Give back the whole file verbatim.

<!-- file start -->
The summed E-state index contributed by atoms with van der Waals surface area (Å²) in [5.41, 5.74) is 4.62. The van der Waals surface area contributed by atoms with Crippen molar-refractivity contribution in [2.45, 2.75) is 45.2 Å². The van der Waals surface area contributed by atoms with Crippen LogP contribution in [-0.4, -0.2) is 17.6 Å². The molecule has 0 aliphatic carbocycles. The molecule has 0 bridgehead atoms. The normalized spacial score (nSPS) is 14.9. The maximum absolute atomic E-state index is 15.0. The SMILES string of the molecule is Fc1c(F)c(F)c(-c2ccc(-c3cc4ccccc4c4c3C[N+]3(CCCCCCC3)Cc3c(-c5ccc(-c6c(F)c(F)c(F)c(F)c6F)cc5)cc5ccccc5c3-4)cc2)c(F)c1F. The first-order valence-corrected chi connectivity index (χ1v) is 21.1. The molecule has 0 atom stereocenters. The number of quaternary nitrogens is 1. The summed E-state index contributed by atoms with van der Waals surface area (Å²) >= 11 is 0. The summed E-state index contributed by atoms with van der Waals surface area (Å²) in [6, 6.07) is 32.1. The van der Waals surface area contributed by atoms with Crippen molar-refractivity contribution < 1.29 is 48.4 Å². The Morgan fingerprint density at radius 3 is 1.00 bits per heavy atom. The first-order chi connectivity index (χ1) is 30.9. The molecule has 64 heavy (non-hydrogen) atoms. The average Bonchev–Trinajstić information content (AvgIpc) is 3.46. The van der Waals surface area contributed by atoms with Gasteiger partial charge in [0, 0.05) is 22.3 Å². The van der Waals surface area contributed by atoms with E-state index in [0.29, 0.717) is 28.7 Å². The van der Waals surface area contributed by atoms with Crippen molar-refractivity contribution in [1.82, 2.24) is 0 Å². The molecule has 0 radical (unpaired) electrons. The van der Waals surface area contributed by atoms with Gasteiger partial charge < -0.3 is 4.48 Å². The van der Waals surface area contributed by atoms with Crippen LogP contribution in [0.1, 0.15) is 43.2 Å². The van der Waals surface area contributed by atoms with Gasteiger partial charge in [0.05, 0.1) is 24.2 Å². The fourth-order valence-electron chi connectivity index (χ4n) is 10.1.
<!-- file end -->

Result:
The summed E-state index contributed by atoms with van der Waals surface area (Å²) in [5.41, 5.74) is 4.62. The van der Waals surface area contributed by atoms with Crippen molar-refractivity contribution in [2.45, 2.75) is 45.2 Å². The van der Waals surface area contributed by atoms with Crippen LogP contribution in [-0.4, -0.2) is 17.6 Å². The molecule has 0 aliphatic carbocycles. The molecule has 0 bridgehead atoms. The normalized spacial score (nSPS) is 14.9. The maximum absolute atomic E-state index is 15.0. The SMILES string of the molecule is Fc1c(F)c(F)c(-c2ccc(-c3cc4ccccc4c4c3C[N+]3(CCCCCCC3)Cc3c(-c5ccc(-c6c(F)c(F)c(F)c(F)c6F)cc5)cc5ccccc5c3-4)cc2)c(F)c1F. The first-order valence-corrected chi connectivity index (χ1v) is 21.1. The molecule has 0 atom stereocenters. The number of quaternary nitrogens is 1. The summed E-state index contributed by atoms with van der Waals surface area (Å²) >= 11 is 0. The summed E-state index contributed by atoms with van der Waals surface area (Å²) in [6, 6.07) is 32.1. The van der Waals surface area contributed by atoms with Crippen molar-refractivity contribution < 1.29 is 48.4 Å². The Morgan fingerprint density at radius 3 is 1.00 bits per heavy atom. The first-order chi connectivity index (χ1) is 30.9. The molecule has 64 heavy (non-hydrogen) atoms. The average Bonchev–Trinajstić information content (AvgIpc) is 3.46. The van der Waals surface area contributed by atoms with Gasteiger partial charge in [0, 0.05) is 22.3 Å². The van der Waals surface area contributed by atoms with E-state index in [0.29, 0.717) is 28.7 Å². The van der Waals surface area contributed by atoms with Crippen molar-refractivity contribution in [1.82, 2.24) is 0 Å². The molecule has 0 radical (unpaired) electrons. The van der Waals surface area contributed by atoms with Gasteiger partial charge < -0.3 is 4.48 Å². The van der Waals surface area contributed by atoms with Crippen LogP contribution in [0.1, 0.15) is 43.2 Å². The van der Waals surface area contributed by atoms with Gasteiger partial charge in [0.05, 0.1) is 24.2 Å². The fourth-order valence-electron chi connectivity index (χ4n) is 10.1.